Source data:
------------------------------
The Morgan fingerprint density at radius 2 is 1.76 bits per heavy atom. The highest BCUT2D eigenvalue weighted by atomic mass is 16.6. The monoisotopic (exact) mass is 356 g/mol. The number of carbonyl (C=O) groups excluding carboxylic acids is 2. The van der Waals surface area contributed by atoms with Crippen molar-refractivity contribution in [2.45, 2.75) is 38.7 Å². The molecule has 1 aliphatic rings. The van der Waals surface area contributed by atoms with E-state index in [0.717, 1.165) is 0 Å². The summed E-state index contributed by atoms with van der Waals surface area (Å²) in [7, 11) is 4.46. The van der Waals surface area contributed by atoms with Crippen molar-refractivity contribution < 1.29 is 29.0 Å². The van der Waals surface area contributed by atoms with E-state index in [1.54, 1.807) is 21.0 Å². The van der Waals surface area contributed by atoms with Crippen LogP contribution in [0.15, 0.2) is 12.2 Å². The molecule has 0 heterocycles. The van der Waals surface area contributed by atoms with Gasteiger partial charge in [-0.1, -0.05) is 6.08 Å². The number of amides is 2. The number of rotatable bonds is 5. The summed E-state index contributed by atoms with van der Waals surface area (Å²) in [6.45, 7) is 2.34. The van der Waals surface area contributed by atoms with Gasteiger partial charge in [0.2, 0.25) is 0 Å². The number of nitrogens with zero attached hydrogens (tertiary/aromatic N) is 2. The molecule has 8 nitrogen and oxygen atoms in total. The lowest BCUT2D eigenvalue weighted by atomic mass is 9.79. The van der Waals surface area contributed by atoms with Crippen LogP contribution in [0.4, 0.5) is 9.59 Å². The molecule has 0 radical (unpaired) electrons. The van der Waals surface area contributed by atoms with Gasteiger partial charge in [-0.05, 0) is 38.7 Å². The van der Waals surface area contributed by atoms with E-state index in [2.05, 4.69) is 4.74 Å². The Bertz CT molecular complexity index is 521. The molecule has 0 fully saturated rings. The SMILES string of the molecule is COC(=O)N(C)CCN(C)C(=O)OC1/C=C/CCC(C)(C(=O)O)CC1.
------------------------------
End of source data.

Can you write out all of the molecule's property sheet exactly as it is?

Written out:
The Morgan fingerprint density at radius 2 is 1.76 bits per heavy atom. The highest BCUT2D eigenvalue weighted by atomic mass is 16.6. The monoisotopic (exact) mass is 356 g/mol. The number of carbonyl (C=O) groups excluding carboxylic acids is 2. The van der Waals surface area contributed by atoms with Crippen molar-refractivity contribution in [2.45, 2.75) is 38.7 Å². The molecule has 1 aliphatic rings. The van der Waals surface area contributed by atoms with E-state index in [0.717, 1.165) is 0 Å². The summed E-state index contributed by atoms with van der Waals surface area (Å²) in [7, 11) is 4.46. The van der Waals surface area contributed by atoms with Crippen molar-refractivity contribution < 1.29 is 29.0 Å². The van der Waals surface area contributed by atoms with E-state index in [1.54, 1.807) is 21.0 Å². The van der Waals surface area contributed by atoms with Crippen LogP contribution in [0.15, 0.2) is 12.2 Å². The molecule has 0 heterocycles. The van der Waals surface area contributed by atoms with Gasteiger partial charge in [-0.1, -0.05) is 6.08 Å². The number of amides is 2. The number of rotatable bonds is 5. The summed E-state index contributed by atoms with van der Waals surface area (Å²) in [6.45, 7) is 2.34. The van der Waals surface area contributed by atoms with Gasteiger partial charge in [0.2, 0.25) is 0 Å². The number of nitrogens with zero attached hydrogens (tertiary/aromatic N) is 2. The molecule has 8 nitrogen and oxygen atoms in total. The lowest BCUT2D eigenvalue weighted by atomic mass is 9.79. The van der Waals surface area contributed by atoms with Crippen LogP contribution in [0.4, 0.5) is 9.59 Å². The molecule has 0 radical (unpaired) electrons. The van der Waals surface area contributed by atoms with Gasteiger partial charge in [-0.05, 0) is 38.7 Å². The van der Waals surface area contributed by atoms with E-state index in [2.05, 4.69) is 4.74 Å². The Bertz CT molecular complexity index is 521. The molecule has 0 fully saturated rings. The SMILES string of the molecule is COC(=O)N(C)CCN(C)C(=O)OC1/C=C/CCC(C)(C(=O)O)CC1.